This dissertation is a phenomenological study that sought to understand girls' educational experiences from the voices and from the perspective of selected stakeholders, particularly girls, at the Akuapim South District of Ghana. Notwithstanding the exponential increase in mass education since Ghana's independence, educational differentials between boys and girls persisted. The issue is exacerbated by the weaknesses in the quantitative approaches used to address problems in education, which often lack the ability to highlight the day-to-day experiences and the quality of girls' educational experiences. Adopting a qualitative approach, this study was conducted in four selected rural/urban communities in the Akuapim South District. Data collection was done through focus groups, interviews, and direct observation. Participants for the study included teachers, community leaders, parents, education officers, and girls.
From the four communities studied, I found consistency in the stories and challenges girls continue to face in their education. In their own voices, girls and other stakeholders reported that their education is inhibited by lack of financial support, workload at home, negative parental attitudes', inadequate school infrastructure, negative teachers' attitudes and low expectation of girls, sexual maturation, as well as attitudes of male students. There were several differences between the views of girls and teachers, parents, and other participants of the study. The insight from the girls' perspectives justifies the importance paying attention to the voices of children in developing programs which affect them. Furthermore, the study found that the problems girls face is not because of the lack of programs; rather, it is because of the inadequacies, lack of effectiveness, lack of comprehensiveness, and poor quality of programs as well.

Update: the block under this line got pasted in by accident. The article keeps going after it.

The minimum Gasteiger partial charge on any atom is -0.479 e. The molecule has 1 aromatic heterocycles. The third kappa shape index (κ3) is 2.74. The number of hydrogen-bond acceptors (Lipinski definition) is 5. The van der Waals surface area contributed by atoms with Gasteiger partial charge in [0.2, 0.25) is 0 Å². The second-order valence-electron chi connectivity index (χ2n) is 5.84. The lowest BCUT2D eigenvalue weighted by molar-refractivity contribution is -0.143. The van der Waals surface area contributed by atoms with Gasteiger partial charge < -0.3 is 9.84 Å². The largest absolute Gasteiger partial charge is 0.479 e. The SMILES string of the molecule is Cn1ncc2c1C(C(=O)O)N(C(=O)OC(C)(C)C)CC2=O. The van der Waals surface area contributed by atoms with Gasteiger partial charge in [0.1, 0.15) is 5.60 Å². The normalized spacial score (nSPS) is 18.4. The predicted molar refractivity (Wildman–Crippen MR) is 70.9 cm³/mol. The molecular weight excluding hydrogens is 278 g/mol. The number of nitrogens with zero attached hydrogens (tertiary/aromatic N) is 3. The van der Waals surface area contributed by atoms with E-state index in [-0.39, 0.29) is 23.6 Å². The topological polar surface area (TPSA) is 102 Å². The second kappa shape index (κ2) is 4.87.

The study concludes that girls' educational problems are complex, intertwined, and multifaceted, situated in the home, school, and community as well as a result of the inadequacies in state-run programs. Reaching the goal of quality education for all by 2015 in Ghana will depend on the collaborative effort of the international community, the state, parents and community involvement, and teachers' commitment and support. The effort should take the form of adequate financial support, change in attitude toward girls' education, improvement in teacher training and incentives, and effective system of monitoring.